Image courtesy Leonor Hurtado/Institute for Food and Development Policy
The Foundation for Food and Agriculture Research (FFAR), a nonprofit established in the 2014 Farm Bill with bipartisan congressional support, recently awarded a $295,000 Seeding Solutions grant to the Berkeley Food Institute at the University of California, Berkeley to improve the ecological resilience and economic viability of urban and peri-urban farming systems and improve urban food distribution systems to reduce waste and meet fresh produce needs of low-income consumers. The FFAR grant has been matched with funding from UC Berkeley and other private sources for a total investment of nearly $600,000.
The research team includes Charisma Acey, Assistant Professor of City & Regional Planning at the College of Environmental Design, who was a Co-Principal Investigator for the project. The team will work to improve the sustainability and resilience of urban farms by building health of soils, conserving water, and promoting beneficial insects. Researchers will also evaluate the effectiveness of existing urban and peri-urban food access and food distribution methods for meeting food needs of urban low-income, food insecure communities.
“The Foundation for Food and Agriculture Research is pleased to support this integrated approach to improving the economic and environmental strength of urban agriculture systems,” said Sally Rockey, Ph.D., executive director of the Foundation for Food and Agriculture Research. “This project shows exciting potential to improve urban farmer livelihoods and nutrition in food insecure communities.”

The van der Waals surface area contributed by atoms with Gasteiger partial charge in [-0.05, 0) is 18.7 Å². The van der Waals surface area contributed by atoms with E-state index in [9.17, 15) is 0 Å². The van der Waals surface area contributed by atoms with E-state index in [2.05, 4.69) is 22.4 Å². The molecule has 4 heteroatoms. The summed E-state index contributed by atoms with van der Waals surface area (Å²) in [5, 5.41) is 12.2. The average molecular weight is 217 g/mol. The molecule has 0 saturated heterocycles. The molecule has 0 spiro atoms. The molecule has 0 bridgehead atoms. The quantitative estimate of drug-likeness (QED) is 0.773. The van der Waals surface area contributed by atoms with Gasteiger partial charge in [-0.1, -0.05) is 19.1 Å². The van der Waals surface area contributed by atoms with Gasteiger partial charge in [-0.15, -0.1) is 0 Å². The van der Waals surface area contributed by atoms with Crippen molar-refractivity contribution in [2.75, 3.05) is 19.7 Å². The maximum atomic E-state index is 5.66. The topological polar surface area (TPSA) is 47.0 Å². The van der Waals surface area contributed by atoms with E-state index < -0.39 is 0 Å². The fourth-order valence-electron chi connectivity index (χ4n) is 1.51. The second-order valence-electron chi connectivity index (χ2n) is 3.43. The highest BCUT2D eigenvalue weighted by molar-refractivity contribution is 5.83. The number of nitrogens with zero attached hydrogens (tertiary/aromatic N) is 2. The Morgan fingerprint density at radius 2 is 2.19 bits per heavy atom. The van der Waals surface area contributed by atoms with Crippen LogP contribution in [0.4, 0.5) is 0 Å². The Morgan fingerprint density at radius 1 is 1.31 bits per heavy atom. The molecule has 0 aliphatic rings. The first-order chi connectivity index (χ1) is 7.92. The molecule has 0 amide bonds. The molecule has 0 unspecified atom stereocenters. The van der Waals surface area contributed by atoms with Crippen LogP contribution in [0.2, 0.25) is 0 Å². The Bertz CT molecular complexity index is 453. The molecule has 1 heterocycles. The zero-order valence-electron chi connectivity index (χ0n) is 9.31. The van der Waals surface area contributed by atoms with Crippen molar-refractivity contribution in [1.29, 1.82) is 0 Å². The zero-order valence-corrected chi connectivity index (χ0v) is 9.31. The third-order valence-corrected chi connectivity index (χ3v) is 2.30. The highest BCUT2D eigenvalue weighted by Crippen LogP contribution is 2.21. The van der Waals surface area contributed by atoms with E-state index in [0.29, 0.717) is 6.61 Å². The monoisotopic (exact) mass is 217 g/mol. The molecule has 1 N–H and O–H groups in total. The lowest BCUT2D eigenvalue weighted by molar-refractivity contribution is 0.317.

Policy recommendations and best practice outcomes will be developed in close collaboration with low-income and culturally diverse communities, community leaders, technology and marketing innovators, policy advocates, food producers, educators and extension specialists. The Berkeley Food Institute is providing coordination in this project and will work with the team to disseminate the results widely to decision makers, community advocates, and urban food producers and distributors.
Collaborators include several Bay-Area nonprofit organizations, such as the Multinational Exchange for Sustainable Agricultureand Planting Justice. Research will take place in the East Bay Area, and researchers anticipate that their findings will be applicable to other urban communities throughout the United States.
This project is supported by FFAR through its Seeding Solutions grant program, which calls for bold, innovative, and potentially transformative research proposals in the Foundation’s seven Challenge Areas. This grant supports the Urban Food Systems Challenge Area, which aims to enhance our ability to feed urban populations through urban and peri-urban agriculture, augmenting the capabilities of our current food system.